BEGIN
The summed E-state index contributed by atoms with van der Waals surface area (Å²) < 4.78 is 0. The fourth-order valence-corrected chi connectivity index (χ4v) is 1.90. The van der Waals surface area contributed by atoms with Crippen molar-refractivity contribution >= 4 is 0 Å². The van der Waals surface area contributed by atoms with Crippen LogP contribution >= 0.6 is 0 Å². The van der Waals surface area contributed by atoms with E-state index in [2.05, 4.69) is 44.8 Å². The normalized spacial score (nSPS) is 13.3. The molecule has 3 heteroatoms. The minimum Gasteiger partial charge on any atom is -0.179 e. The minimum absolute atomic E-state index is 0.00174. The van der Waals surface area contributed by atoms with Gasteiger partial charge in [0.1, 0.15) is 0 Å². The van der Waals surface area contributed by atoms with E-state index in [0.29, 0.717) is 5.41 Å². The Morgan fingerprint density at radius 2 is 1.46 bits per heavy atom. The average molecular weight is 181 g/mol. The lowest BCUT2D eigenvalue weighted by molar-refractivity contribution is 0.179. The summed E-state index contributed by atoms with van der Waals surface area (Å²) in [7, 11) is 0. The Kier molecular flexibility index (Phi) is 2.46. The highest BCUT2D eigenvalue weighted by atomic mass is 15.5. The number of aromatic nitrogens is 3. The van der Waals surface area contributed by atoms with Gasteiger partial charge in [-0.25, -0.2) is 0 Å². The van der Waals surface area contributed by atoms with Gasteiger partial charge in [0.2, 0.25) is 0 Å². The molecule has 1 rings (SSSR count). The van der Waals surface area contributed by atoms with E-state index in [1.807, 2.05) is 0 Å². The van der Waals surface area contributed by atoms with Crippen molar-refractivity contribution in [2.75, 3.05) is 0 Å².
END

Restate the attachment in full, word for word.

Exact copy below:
The summed E-state index contributed by atoms with van der Waals surface area (Å²) < 4.78 is 0. The fourth-order valence-corrected chi connectivity index (χ4v) is 1.90. The van der Waals surface area contributed by atoms with Crippen molar-refractivity contribution >= 4 is 0 Å². The van der Waals surface area contributed by atoms with Crippen LogP contribution >= 0.6 is 0 Å². The van der Waals surface area contributed by atoms with E-state index in [2.05, 4.69) is 44.8 Å². The normalized spacial score (nSPS) is 13.3. The molecule has 3 heteroatoms. The minimum Gasteiger partial charge on any atom is -0.179 e. The minimum absolute atomic E-state index is 0.00174. The van der Waals surface area contributed by atoms with Gasteiger partial charge in [0.1, 0.15) is 0 Å². The van der Waals surface area contributed by atoms with E-state index in [0.29, 0.717) is 5.41 Å². The Morgan fingerprint density at radius 2 is 1.46 bits per heavy atom. The average molecular weight is 181 g/mol. The lowest BCUT2D eigenvalue weighted by molar-refractivity contribution is 0.179. The summed E-state index contributed by atoms with van der Waals surface area (Å²) in [7, 11) is 0. The Kier molecular flexibility index (Phi) is 2.46. The highest BCUT2D eigenvalue weighted by atomic mass is 15.5. The number of aromatic nitrogens is 3. The van der Waals surface area contributed by atoms with Gasteiger partial charge in [-0.25, -0.2) is 0 Å². The van der Waals surface area contributed by atoms with Gasteiger partial charge in [0.2, 0.25) is 0 Å². The molecule has 1 rings (SSSR count). The van der Waals surface area contributed by atoms with E-state index in [1.807, 2.05) is 0 Å². The van der Waals surface area contributed by atoms with Crippen molar-refractivity contribution in [2.75, 3.05) is 0 Å².